Their First Kiss Jack & Ianto, a torchwood fanfic | FanFiction
Ianto Jones - Jack Harkness moments. Captain Jack Harkness. Ianto stands up to Ianto and Jack kiss desperately before the bomb goes off. Children of. Captain Jack Harkness and Ianto Jones, the star-crossed lovers of the British sci- fi series Torchwood, are reuniting in a new three-part audio. Much of Ianto's character development is centred on the character's relationship with Captain Jack. On the.
As they both continued to approach the creature before them, Jack suddenly stopped as he looked at the creature then to Ianto slightly and said "I need an distraction.
Do you mind if you could help me out here if possible? Ianto smiled as he went into his suit jacket pocket inside and pulled out a bar of Cadbury chocolate and said "well prepared for this kind of situation" as he walked off slowly, not to distract the attention of the creature from Jack's eyes for the moment until he was in a better place to become to new distraction.
Jack just smiled and slightly laughed to himself at the way Ianto had just been. He did have to admit, he was hot and well the smile Ianto looked over towards Jack as he was now well away from where Jack was standing and he took a deep breath in as he shouted "HEY Jack slowly made his way over, being careful not to scare or cause any further problems or make the creature fly off or even hurt himself or Ianto at the same time.
He continued to look at the creature and Ianto as he continued. Ianto by now had moved closer to the pterodactyl and he threw the chocolate right in front of the creature as it looked at him, then to the chocolate that was before it.
Jack screamed as he fell straight on top of Ianto who had he's hands out looking to catch Jack in them. Both men giggled as Jack was on top of Ianto looking deep into he's eyes, holding on to he's shirt, he's very tight shirt.
Ianto looked at Jack, in some ways he liked Jack being on top of him, feeling he's breath on him, the sweat that fell from his face. It was just all so beautiful, he was beautiful. As short lived as the moment came it went as fast as both boys got up off the ground, cleaning the dust and dirt off each other. Jack watched as he watched Ianto walk away from him.
He wondered for one moment. A moment that he saw flicker in Ianto's eyes. The spark of love and lust. He smiled as he shouted out to Ianto "Hey Work starts at nine Before he could get away any faster, Jack approached Ianto as he turned him around and looked into he's eyes, cupping his face and bringing him in for a deep kiss.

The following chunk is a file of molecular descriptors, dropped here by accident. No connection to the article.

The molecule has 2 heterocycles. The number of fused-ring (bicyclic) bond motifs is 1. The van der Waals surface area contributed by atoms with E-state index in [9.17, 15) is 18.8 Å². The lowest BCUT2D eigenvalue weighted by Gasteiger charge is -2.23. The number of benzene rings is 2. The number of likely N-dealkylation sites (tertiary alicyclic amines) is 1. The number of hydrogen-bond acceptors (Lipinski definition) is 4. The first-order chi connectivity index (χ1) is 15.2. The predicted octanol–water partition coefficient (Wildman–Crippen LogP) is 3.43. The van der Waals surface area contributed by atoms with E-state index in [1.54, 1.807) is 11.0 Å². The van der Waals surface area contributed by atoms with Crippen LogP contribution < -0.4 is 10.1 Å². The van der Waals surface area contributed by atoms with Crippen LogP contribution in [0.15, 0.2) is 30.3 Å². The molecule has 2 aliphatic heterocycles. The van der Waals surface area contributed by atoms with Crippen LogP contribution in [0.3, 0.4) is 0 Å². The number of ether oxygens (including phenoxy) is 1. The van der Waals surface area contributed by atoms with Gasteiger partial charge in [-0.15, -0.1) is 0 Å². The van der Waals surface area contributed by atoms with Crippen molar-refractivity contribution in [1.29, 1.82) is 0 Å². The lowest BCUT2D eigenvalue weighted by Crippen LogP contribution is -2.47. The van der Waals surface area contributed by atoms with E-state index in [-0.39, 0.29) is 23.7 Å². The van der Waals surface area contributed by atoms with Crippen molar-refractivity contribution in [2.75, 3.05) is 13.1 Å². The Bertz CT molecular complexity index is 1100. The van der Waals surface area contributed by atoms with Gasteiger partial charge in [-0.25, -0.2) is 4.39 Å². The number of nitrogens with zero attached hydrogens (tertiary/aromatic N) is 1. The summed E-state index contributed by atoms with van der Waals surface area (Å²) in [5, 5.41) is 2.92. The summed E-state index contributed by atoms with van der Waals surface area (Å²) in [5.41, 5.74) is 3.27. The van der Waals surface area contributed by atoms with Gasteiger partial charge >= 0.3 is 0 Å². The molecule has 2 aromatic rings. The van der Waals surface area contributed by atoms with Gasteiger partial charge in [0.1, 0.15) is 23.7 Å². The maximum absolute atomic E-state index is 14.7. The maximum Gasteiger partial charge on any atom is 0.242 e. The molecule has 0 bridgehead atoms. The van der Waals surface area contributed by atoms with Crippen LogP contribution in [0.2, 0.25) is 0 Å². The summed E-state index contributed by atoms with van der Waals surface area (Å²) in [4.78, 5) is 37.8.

And if I ever do, I'll let you know. In the storyline's conclusion, an alternate timeline is created where Ianto did not die in the events of Children of Earth. Set after the events of the series, Ianto and the team make their first international adventure to CERN in Genevaas part of Radio 4's special celebration of the Large Hadron Collider being switched on.
Every day, I grow a little older. You've already lived a thousand lifetimes. How could you watch me grow old and die?
- Geek Pride: Captain Jack and Ianto
How can I watch you live and never age a day? Chronologically, these occur between the second and third televised series but after "Lost Souls". AfterElton reviewers stated that the radio drama "delivers for Janto [a portmanteau used by the shipping fandom ] fans"; David-Lloyd delivers a monologue as Ianto, verbalising his insecurities to a comatose Jack.
When Jack awakens from his coma, he promises "You will never be just a blip in time, Ianto Jones.
Ianto encounters the spirit of his father, with the claim that he, Ianto's mother, Owen, Toshiko and Lisa will all be resurrected if Ianto betrays Jack. Exploiting its radio format, the drama reveals that Ianto too is a spirit, and that the story is a Jack solo mission set after series three. Jack and Ianto say a final goodbye and tell each other they love one another for the first time.
Jack attempts to return to the land of the living alongside Ianto, but Ianto stays behind to close the Cardiff Rift forever with Jack's device. David-Lloyd started the role believing Ianto would be killed off at the end of the first series, and was surprised when they "worked the character to become more popular, and it started growing from there. He started off with some nice but boring Marks and Spencers suits in series one, which were top-end fitted ones but always very sober. Towards the end of series one, I also got him into a waistcoat, and everyone thought that looked really good.
By Series Two, he'd got no secrets, his personality came out, and I think the writers enjoyed giving him lines that other characters couldn't get away with. Throughout the first series, Ianto's secrets are exposed to the team, particularly in "Cyberwoman" when his motives for joining Torchwood Three are exposed. David-Lloyd was "bowled over" by the Ianto-centric script for "Cyberwoman" and the "wide range of emotions" it allowed him to play. Appearing in series two, Ianto assists the team in field missions and is used by the writers as a vehicle for one-liner jokes.
It's just a question of where I see something that looks right for Gareth, so I've brought him a suit from Savile Row and suits from Zara and Next. We realised we could be a bit more flash with Ianto now he's come out of the background and started to assert himself a bit more.